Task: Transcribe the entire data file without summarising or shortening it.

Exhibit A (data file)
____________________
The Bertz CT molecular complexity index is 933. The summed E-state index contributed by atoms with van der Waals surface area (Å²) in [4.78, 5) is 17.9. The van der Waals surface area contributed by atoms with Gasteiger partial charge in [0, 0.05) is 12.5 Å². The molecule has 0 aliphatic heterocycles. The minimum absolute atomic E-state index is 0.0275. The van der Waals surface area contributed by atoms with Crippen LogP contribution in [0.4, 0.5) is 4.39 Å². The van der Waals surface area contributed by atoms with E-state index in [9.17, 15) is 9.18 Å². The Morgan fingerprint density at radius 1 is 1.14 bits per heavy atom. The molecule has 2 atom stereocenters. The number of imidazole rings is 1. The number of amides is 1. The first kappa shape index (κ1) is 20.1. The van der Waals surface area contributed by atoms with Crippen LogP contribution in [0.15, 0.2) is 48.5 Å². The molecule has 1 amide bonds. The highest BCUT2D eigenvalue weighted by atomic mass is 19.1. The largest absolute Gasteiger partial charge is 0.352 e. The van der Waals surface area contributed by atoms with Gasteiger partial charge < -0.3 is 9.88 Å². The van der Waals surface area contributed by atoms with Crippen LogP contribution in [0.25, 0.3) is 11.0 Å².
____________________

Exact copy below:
The Bertz CT molecular complexity index is 933. The summed E-state index contributed by atoms with van der Waals surface area (Å²) in [4.78, 5) is 17.9. The van der Waals surface area contributed by atoms with Gasteiger partial charge in [0, 0.05) is 12.5 Å². The molecule has 0 aliphatic heterocycles. The minimum absolute atomic E-state index is 0.0275. The van der Waals surface area contributed by atoms with Crippen LogP contribution in [0.4, 0.5) is 4.39 Å². The van der Waals surface area contributed by atoms with E-state index in [9.17, 15) is 9.18 Å². The Morgan fingerprint density at radius 1 is 1.14 bits per heavy atom. The molecule has 2 atom stereocenters. The number of imidazole rings is 1. The number of amides is 1. The first kappa shape index (κ1) is 20.1. The van der Waals surface area contributed by atoms with Crippen LogP contribution in [0.15, 0.2) is 48.5 Å². The molecule has 1 amide bonds. The highest BCUT2D eigenvalue weighted by atomic mass is 19.1. The largest absolute Gasteiger partial charge is 0.352 e. The van der Waals surface area contributed by atoms with Gasteiger partial charge < -0.3 is 9.88 Å². The van der Waals surface area contributed by atoms with Crippen LogP contribution in [0.25, 0.3) is 11.0 Å².